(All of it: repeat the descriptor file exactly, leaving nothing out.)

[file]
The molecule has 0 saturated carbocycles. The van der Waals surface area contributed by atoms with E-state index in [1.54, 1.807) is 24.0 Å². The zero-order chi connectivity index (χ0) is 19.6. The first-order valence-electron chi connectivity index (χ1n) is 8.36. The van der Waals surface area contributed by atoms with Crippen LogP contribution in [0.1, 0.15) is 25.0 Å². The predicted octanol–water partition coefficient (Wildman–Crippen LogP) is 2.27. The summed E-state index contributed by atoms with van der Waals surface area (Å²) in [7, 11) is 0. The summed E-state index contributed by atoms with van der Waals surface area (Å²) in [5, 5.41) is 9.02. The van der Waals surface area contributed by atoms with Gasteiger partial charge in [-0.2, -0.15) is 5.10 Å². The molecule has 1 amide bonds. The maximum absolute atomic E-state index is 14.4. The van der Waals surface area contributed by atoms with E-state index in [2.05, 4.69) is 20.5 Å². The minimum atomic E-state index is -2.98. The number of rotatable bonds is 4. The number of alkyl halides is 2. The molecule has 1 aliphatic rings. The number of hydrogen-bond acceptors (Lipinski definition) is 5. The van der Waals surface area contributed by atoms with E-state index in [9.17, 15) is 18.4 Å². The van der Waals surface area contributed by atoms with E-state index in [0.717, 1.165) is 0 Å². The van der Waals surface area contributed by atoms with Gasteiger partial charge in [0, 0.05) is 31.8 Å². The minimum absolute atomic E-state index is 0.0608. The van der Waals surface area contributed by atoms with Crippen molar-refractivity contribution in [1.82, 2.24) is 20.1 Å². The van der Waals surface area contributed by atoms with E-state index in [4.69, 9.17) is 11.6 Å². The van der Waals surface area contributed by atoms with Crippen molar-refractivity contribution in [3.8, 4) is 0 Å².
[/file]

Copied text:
The molecule has 0 saturated carbocycles. The van der Waals surface area contributed by atoms with E-state index in [1.54, 1.807) is 24.0 Å². The zero-order chi connectivity index (χ0) is 19.6. The first-order valence-electron chi connectivity index (χ1n) is 8.36. The van der Waals surface area contributed by atoms with Crippen LogP contribution in [0.1, 0.15) is 25.0 Å². The predicted octanol–water partition coefficient (Wildman–Crippen LogP) is 2.27. The summed E-state index contributed by atoms with van der Waals surface area (Å²) in [7, 11) is 0. The summed E-state index contributed by atoms with van der Waals surface area (Å²) in [5, 5.41) is 9.02. The van der Waals surface area contributed by atoms with Gasteiger partial charge in [-0.2, -0.15) is 5.10 Å². The molecule has 1 amide bonds. The maximum absolute atomic E-state index is 14.4. The van der Waals surface area contributed by atoms with E-state index in [2.05, 4.69) is 20.5 Å². The minimum atomic E-state index is -2.98. The number of rotatable bonds is 4. The number of alkyl halides is 2. The molecule has 1 aliphatic rings. The number of hydrogen-bond acceptors (Lipinski definition) is 5. The van der Waals surface area contributed by atoms with E-state index in [9.17, 15) is 18.4 Å². The van der Waals surface area contributed by atoms with E-state index in [0.717, 1.165) is 0 Å². The van der Waals surface area contributed by atoms with Gasteiger partial charge in [0, 0.05) is 31.8 Å². The minimum absolute atomic E-state index is 0.0608. The van der Waals surface area contributed by atoms with Crippen molar-refractivity contribution in [1.82, 2.24) is 20.1 Å². The van der Waals surface area contributed by atoms with E-state index in [4.69, 9.17) is 11.6 Å². The van der Waals surface area contributed by atoms with Crippen molar-refractivity contribution in [3.8, 4) is 0 Å².